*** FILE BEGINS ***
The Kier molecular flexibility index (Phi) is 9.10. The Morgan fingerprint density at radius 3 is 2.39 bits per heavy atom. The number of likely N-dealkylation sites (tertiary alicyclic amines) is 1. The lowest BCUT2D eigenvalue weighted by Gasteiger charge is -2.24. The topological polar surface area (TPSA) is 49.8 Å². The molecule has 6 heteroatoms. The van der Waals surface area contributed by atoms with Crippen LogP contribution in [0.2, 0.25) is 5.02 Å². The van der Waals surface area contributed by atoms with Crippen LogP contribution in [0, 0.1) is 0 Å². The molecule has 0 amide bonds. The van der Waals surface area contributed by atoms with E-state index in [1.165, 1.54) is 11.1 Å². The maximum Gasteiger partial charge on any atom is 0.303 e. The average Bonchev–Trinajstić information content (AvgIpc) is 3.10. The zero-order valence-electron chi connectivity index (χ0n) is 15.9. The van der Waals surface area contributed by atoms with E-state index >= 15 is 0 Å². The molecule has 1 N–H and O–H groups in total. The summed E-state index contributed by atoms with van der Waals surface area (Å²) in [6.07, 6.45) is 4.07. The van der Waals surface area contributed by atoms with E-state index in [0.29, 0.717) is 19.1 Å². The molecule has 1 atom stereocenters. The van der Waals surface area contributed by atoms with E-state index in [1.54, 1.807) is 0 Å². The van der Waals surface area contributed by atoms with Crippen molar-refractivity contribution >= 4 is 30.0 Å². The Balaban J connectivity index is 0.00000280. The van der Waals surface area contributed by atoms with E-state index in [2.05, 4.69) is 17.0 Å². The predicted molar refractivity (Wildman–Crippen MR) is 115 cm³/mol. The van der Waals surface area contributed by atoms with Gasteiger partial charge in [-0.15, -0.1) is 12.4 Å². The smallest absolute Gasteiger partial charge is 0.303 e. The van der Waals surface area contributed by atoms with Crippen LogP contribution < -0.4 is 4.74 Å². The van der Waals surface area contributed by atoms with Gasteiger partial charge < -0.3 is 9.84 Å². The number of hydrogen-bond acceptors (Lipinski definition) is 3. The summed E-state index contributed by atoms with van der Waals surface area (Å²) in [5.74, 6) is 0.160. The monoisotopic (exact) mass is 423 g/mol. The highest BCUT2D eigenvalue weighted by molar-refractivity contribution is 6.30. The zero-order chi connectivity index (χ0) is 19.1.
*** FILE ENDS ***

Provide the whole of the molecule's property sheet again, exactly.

The Kier molecular flexibility index (Phi) is 9.10. The Morgan fingerprint density at radius 3 is 2.39 bits per heavy atom. The number of likely N-dealkylation sites (tertiary alicyclic amines) is 1. The lowest BCUT2D eigenvalue weighted by Gasteiger charge is -2.24. The topological polar surface area (TPSA) is 49.8 Å². The molecule has 6 heteroatoms. The van der Waals surface area contributed by atoms with Crippen LogP contribution in [0.2, 0.25) is 5.02 Å². The van der Waals surface area contributed by atoms with Crippen LogP contribution in [0, 0.1) is 0 Å². The molecule has 0 amide bonds. The van der Waals surface area contributed by atoms with E-state index in [1.165, 1.54) is 11.1 Å². The maximum Gasteiger partial charge on any atom is 0.303 e. The average Bonchev–Trinajstić information content (AvgIpc) is 3.10. The zero-order valence-electron chi connectivity index (χ0n) is 15.9. The van der Waals surface area contributed by atoms with E-state index >= 15 is 0 Å². The molecule has 1 N–H and O–H groups in total. The summed E-state index contributed by atoms with van der Waals surface area (Å²) in [6.07, 6.45) is 4.07. The van der Waals surface area contributed by atoms with E-state index in [0.29, 0.717) is 19.1 Å². The molecule has 1 atom stereocenters. The van der Waals surface area contributed by atoms with E-state index in [1.54, 1.807) is 0 Å². The van der Waals surface area contributed by atoms with Crippen molar-refractivity contribution >= 4 is 30.0 Å². The Balaban J connectivity index is 0.00000280. The van der Waals surface area contributed by atoms with E-state index in [2.05, 4.69) is 17.0 Å². The predicted molar refractivity (Wildman–Crippen MR) is 115 cm³/mol. The van der Waals surface area contributed by atoms with Gasteiger partial charge in [-0.15, -0.1) is 12.4 Å². The smallest absolute Gasteiger partial charge is 0.303 e. The van der Waals surface area contributed by atoms with Crippen LogP contribution < -0.4 is 4.74 Å². The van der Waals surface area contributed by atoms with Gasteiger partial charge < -0.3 is 9.84 Å². The number of hydrogen-bond acceptors (Lipinski definition) is 3. The summed E-state index contributed by atoms with van der Waals surface area (Å²) in [5.74, 6) is 0.160. The monoisotopic (exact) mass is 423 g/mol. The highest BCUT2D eigenvalue weighted by molar-refractivity contribution is 6.30. The zero-order chi connectivity index (χ0) is 19.1.